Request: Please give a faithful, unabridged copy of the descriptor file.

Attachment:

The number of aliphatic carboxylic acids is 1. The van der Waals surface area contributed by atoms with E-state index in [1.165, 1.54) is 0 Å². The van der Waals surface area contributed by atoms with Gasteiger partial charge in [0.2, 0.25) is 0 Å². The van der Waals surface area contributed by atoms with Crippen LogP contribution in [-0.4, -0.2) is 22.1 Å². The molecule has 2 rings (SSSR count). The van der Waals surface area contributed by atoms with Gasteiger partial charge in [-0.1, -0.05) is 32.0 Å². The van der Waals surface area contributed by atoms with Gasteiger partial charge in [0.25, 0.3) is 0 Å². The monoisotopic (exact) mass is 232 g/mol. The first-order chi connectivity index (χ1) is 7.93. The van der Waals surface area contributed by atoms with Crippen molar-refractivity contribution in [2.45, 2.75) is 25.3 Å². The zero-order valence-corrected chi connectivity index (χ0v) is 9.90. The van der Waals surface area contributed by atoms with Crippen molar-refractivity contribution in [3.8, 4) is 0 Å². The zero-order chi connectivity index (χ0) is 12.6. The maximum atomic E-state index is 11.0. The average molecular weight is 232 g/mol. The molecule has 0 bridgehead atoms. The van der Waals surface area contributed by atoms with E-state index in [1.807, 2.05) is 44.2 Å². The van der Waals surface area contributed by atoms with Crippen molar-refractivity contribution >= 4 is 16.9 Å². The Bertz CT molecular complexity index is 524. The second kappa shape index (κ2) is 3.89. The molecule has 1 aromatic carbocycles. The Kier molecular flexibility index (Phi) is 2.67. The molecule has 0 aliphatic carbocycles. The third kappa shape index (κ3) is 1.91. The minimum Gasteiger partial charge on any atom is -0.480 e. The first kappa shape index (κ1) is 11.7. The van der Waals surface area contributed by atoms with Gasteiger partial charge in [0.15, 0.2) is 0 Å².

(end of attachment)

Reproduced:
The number of aliphatic carboxylic acids is 1. The van der Waals surface area contributed by atoms with E-state index in [1.165, 1.54) is 0 Å². The van der Waals surface area contributed by atoms with Gasteiger partial charge in [0.2, 0.25) is 0 Å². The van der Waals surface area contributed by atoms with Crippen LogP contribution in [-0.4, -0.2) is 22.1 Å². The molecule has 2 rings (SSSR count). The van der Waals surface area contributed by atoms with Gasteiger partial charge in [-0.1, -0.05) is 32.0 Å². The van der Waals surface area contributed by atoms with Gasteiger partial charge in [0.25, 0.3) is 0 Å². The monoisotopic (exact) mass is 232 g/mol. The first-order chi connectivity index (χ1) is 7.93. The van der Waals surface area contributed by atoms with Crippen molar-refractivity contribution in [2.45, 2.75) is 25.3 Å². The zero-order valence-corrected chi connectivity index (χ0v) is 9.90. The van der Waals surface area contributed by atoms with Crippen molar-refractivity contribution in [3.8, 4) is 0 Å². The zero-order chi connectivity index (χ0) is 12.6. The maximum atomic E-state index is 11.0. The average molecular weight is 232 g/mol. The molecule has 0 bridgehead atoms. The van der Waals surface area contributed by atoms with E-state index in [1.807, 2.05) is 44.2 Å². The van der Waals surface area contributed by atoms with Crippen molar-refractivity contribution >= 4 is 16.9 Å². The Bertz CT molecular complexity index is 524. The second kappa shape index (κ2) is 3.89. The molecule has 1 aromatic carbocycles. The Kier molecular flexibility index (Phi) is 2.67. The molecule has 0 aliphatic carbocycles. The third kappa shape index (κ3) is 1.91. The minimum Gasteiger partial charge on any atom is -0.480 e. The first kappa shape index (κ1) is 11.7. The van der Waals surface area contributed by atoms with Gasteiger partial charge in [0.15, 0.2) is 0 Å².